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ARS Home » Southeast Area » Stuttgart, Arkansas » Harry K. Dupree Stuttgart National Aquaculture Research Cntr » Research » Publications at this Location » Publication #257198

Title: Is there a correspondence between growth and post-handling stress: A respirometry approach

item BARKOWSKI, NICHOLAS - University Of Arkansas
item LOCHMANN, STEVE - University Of Arkansas
item Fuller, Adam
item HAUKENES, ALF - University Of Arkansas

Submitted to: Book of Abstracts Aquaculture America
Publication Type: Abstract Only
Publication Acceptance Date: 7/30/2010
Publication Date: 2/28/2011
Citation: Barkowski, N.A., Lochmann, S.E., Fuller, S.A., Haukenes, A.H. 2011. Is there a correspondence between growth and post-handling stress: A respirometry approach [abstract]. Book of Abstracts Aquaculture America. p.36.

Interpretive Summary:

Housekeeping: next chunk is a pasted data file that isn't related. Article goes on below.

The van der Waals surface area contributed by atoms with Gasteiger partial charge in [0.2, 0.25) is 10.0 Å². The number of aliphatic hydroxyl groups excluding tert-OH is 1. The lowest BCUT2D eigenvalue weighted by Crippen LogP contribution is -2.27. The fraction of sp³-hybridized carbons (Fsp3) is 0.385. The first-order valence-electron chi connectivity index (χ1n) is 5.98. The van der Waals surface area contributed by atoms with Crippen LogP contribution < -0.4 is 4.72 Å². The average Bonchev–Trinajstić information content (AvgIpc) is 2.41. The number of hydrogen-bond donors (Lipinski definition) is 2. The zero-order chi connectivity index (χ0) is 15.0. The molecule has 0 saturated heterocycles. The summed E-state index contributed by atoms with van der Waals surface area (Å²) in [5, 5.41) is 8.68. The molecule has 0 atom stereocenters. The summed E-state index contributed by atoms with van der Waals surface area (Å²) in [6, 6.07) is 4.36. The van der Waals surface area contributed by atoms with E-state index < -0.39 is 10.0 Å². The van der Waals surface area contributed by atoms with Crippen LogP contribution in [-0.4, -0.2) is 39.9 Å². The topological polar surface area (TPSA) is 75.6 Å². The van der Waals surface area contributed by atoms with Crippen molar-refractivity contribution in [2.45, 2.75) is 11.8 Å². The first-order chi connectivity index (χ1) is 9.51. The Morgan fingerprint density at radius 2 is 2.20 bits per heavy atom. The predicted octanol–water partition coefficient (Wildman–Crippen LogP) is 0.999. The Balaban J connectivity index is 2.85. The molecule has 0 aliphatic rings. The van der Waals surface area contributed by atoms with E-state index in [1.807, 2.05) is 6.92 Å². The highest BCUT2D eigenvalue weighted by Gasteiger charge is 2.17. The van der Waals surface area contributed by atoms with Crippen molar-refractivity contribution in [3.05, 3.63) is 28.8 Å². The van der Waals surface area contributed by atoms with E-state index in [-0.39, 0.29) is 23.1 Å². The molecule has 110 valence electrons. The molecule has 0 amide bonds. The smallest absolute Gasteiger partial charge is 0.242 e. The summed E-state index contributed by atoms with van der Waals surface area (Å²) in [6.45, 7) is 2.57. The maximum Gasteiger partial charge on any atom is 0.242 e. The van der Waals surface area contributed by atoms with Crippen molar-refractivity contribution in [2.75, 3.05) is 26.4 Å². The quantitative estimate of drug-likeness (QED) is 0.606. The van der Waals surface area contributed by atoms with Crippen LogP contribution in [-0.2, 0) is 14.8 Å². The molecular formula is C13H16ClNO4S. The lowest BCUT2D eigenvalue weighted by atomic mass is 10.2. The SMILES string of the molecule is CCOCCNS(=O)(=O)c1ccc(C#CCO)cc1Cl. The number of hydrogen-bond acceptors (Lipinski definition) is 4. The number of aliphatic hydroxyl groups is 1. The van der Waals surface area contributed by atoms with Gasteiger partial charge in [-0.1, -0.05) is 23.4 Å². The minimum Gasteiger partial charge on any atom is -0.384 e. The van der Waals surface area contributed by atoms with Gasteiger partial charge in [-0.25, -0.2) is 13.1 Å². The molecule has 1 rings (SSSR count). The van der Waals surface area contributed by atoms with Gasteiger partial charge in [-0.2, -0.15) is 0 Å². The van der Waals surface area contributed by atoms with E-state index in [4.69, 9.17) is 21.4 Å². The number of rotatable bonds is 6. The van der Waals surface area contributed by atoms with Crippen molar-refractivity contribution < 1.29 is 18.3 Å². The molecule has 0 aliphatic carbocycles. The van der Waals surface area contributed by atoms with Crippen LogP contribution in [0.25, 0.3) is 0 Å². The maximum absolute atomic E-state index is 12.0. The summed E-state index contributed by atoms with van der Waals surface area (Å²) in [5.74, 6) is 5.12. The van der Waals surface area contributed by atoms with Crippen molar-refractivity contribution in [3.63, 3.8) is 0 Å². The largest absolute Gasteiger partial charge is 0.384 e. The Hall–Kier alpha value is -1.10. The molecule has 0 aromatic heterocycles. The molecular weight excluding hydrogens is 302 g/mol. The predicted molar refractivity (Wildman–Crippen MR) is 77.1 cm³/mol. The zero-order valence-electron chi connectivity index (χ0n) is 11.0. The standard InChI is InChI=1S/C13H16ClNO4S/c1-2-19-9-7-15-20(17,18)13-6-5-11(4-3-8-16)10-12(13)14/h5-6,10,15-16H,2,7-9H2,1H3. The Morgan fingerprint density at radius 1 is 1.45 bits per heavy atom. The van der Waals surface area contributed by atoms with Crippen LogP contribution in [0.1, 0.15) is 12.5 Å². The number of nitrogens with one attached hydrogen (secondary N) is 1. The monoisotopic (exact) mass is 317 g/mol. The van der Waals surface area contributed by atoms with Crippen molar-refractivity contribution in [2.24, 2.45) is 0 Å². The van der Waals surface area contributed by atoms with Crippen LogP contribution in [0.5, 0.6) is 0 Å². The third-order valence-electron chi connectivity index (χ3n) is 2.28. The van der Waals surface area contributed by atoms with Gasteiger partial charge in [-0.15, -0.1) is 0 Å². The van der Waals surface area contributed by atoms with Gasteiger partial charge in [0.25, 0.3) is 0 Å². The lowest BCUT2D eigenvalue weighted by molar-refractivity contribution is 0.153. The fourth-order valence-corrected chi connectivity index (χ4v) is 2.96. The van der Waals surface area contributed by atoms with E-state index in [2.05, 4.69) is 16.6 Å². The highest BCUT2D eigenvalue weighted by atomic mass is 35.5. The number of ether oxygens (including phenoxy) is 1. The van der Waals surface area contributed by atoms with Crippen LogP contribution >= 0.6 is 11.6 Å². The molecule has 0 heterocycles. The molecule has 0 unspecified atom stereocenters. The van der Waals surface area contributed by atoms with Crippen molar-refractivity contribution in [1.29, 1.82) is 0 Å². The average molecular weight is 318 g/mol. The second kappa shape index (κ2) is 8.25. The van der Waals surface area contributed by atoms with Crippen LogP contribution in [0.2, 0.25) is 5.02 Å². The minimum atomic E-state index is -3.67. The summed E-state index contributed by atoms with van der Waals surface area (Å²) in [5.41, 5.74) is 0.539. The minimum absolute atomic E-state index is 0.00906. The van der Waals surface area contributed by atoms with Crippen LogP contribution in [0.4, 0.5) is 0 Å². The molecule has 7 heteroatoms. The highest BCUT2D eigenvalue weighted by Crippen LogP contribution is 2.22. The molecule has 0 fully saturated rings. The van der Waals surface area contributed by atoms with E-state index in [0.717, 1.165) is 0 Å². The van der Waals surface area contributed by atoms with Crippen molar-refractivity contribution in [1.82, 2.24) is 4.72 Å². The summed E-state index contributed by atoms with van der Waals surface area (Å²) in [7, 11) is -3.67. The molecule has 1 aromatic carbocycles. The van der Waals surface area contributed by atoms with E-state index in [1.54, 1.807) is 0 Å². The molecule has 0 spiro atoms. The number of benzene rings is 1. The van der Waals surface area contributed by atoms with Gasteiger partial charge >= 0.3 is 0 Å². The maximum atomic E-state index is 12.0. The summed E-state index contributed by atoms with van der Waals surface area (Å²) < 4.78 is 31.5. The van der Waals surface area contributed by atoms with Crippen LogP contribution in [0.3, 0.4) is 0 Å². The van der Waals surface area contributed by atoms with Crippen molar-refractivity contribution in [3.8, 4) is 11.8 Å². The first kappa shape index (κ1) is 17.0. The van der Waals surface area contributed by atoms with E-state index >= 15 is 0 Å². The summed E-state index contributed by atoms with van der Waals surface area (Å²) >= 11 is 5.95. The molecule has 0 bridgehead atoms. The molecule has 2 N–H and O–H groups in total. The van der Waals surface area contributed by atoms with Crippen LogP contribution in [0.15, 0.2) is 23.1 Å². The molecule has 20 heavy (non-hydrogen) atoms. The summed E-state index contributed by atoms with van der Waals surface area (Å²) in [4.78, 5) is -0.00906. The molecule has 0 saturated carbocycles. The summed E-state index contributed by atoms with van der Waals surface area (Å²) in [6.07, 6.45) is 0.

Technical Abstract: Examinations into the linkage between aquaculture performance parameters (e.g. growth, survival) and the physiological stress response has led to the consideration of selecting stress response phenotypes in breeding programs. Methodologies for examining the stress response typically require blood sampling or in the case of small fish, sacrifice of animals. Elevation in oxygen consumption rates following a stressful event is another measureable index associated with the stress response. Analyses of the variation in these rates following stress may provide more insight into this linkage between stress and aquaculture performance and provide a less-invasive and repeatable monitoring procedure. We measured the oxygen consumption rates of groups of fingerlings from 16 families of hybrid striped bass following a standardized handling stressor. Groups of ten fish were netted, held out of water for 30 s, and then placed into an intermittent flow respirometer for 90 min. Each family was assessed in this fashion on four separate occasions and individual weights and lengths were recorded. Mean (SD) water temperature for all four runs was 24.5ºC (0.54). Preliminary examinations of the data revealed variation in both growth (Fig. 1) and oxygen consumption rates (Fig. 2) among families. Characteristics of the change in oxygen consumption rates over the 90 min period following the handling stressor will be assessed to determine any correlations between growth rates and recovery from the standardized stressor.